You had a child with someone – you were married, you lived together, you just dated. But you do share a child with your former spouse, lover, friend. Chances are high that there will arise disagreements regarding parenting time and decision making (custody) matters. This can happen at the outset or even years after the original order or agreement.
When a disagreement arises between parents, it can be easier to secure a satisfactory outcome when you can negotiate successfully.
How to negotiate
The following tactics can be effective for parents navigating custody disagreements.
- Do your homework. Before negotiations, talk to a lawyer about your options. Know well your child’s schedule and any conflicts your ex might have. Being prepared is crucial to a successful negotiation because it helps with managing expectations and possible solutions.
- Know what you want and what you are willing to give up. Compromise can be a big part of a negotiation. Thus, you should know what you absolutely will not give up and where you are willing to be more flexible. Knowing where your lines are from the beginning can help you get what you want without giving up too much. But always focus first and foremost on your child’s developing needs.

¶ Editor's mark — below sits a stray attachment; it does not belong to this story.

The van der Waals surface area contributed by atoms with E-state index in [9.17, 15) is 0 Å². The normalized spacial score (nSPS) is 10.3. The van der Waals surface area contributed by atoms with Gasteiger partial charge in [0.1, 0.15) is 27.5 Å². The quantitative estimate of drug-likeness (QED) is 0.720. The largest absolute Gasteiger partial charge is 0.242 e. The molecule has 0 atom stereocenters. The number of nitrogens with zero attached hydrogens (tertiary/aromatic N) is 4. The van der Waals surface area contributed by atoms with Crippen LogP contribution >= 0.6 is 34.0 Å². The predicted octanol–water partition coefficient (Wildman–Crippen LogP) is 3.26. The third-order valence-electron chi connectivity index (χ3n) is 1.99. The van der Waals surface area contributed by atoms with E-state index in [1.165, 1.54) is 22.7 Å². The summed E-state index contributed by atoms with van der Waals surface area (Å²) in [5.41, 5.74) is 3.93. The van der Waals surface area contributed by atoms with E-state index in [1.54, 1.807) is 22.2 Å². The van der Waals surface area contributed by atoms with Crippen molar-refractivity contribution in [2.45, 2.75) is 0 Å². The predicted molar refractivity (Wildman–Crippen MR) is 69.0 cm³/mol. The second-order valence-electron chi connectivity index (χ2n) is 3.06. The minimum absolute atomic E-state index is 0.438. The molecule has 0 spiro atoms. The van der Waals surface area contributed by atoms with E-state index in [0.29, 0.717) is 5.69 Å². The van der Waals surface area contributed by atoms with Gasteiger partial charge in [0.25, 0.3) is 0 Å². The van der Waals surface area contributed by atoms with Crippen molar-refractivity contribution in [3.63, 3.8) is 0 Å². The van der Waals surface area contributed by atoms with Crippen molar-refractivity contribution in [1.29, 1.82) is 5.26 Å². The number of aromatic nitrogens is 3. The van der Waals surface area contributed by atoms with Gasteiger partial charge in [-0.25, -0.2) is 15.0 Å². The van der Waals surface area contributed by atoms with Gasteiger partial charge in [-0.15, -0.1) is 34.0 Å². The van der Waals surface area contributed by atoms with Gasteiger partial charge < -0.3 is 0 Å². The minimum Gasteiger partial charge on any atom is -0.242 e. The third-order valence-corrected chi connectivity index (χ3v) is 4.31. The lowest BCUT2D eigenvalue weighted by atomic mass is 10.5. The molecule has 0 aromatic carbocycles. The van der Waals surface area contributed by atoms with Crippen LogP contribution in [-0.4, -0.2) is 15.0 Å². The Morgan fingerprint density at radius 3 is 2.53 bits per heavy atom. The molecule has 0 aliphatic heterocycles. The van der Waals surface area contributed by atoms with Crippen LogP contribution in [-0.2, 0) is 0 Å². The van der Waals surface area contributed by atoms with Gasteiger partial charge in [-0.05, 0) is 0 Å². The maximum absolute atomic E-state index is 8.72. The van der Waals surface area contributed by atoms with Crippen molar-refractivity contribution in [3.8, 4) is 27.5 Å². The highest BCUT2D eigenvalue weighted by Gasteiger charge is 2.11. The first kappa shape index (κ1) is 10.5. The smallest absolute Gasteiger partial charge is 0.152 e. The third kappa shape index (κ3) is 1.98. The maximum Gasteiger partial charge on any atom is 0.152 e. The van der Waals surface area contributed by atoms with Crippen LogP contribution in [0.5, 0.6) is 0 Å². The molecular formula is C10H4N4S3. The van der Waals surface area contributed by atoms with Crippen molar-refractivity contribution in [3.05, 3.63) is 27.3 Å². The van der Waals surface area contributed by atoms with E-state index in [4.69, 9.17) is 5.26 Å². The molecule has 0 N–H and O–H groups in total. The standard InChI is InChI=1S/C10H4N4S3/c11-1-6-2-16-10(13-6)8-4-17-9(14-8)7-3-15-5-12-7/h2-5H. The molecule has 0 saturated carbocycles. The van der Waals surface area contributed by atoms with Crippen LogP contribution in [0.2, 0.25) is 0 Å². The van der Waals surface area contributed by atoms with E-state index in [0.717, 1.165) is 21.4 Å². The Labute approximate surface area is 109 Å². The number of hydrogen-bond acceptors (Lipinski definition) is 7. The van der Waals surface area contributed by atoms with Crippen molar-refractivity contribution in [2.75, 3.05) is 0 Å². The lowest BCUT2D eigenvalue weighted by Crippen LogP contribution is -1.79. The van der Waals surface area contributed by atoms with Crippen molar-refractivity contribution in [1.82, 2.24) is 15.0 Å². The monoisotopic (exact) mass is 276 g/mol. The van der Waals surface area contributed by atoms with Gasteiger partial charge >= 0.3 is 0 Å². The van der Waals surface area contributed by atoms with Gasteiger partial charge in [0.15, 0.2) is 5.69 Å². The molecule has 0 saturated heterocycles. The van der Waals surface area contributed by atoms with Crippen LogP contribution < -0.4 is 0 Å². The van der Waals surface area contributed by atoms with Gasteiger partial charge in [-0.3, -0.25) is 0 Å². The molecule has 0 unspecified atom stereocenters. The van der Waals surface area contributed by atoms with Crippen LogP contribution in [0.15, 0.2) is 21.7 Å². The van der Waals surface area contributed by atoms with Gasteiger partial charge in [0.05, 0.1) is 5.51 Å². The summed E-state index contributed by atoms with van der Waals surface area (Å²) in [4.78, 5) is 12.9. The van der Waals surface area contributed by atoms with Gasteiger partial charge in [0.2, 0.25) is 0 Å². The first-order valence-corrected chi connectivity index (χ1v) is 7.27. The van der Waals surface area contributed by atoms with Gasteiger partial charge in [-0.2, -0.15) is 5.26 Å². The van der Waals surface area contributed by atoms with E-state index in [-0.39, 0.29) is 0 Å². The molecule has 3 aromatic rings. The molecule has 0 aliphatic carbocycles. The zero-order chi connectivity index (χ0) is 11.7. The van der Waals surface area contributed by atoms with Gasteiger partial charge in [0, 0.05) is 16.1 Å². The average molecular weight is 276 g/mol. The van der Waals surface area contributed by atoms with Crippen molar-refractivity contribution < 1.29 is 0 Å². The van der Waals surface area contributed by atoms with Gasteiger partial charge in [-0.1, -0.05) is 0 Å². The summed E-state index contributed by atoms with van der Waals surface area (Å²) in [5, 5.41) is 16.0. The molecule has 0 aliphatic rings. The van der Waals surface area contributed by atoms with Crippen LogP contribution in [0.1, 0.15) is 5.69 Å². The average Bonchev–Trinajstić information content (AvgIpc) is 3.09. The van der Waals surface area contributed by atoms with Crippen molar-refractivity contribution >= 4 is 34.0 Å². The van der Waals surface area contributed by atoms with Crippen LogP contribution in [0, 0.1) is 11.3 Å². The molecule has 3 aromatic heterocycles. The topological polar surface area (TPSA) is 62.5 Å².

- Listen to the other person. Negotiation is as much about listening to what the other person says as it is about talking about what you want. Listen to what they want and where they are willing to give; ask questions to help you understand their perspective. Not only is this a show of respect, but it also allows you to identify key points.
- Keep your emotions in check. Losing your temper or being unreasonable to punish the other person can quickly derail discussions about your child. While this is undoubtedly an emotional process, level heads and some objectivity can help you get through it more easily.
These and other negotiation tactics can help you get what you want out of a complicated process.
What if negotiations are impossible or unproductive?
It is possible that negotiating parenting issues (custody and access) with your ex is not feasible. You may be unable to agree because of the complexity of a situation or because one or both parties are unwilling to compromise.
Under these circumstances, it is important to explore with your lawyer alternative dispute resolution modalities, including court.
Remember though that avoiding conflictual litigation can be favorable for many reasons. Working on your negotiation skills can improve the chances of resolving a dispute yourselves.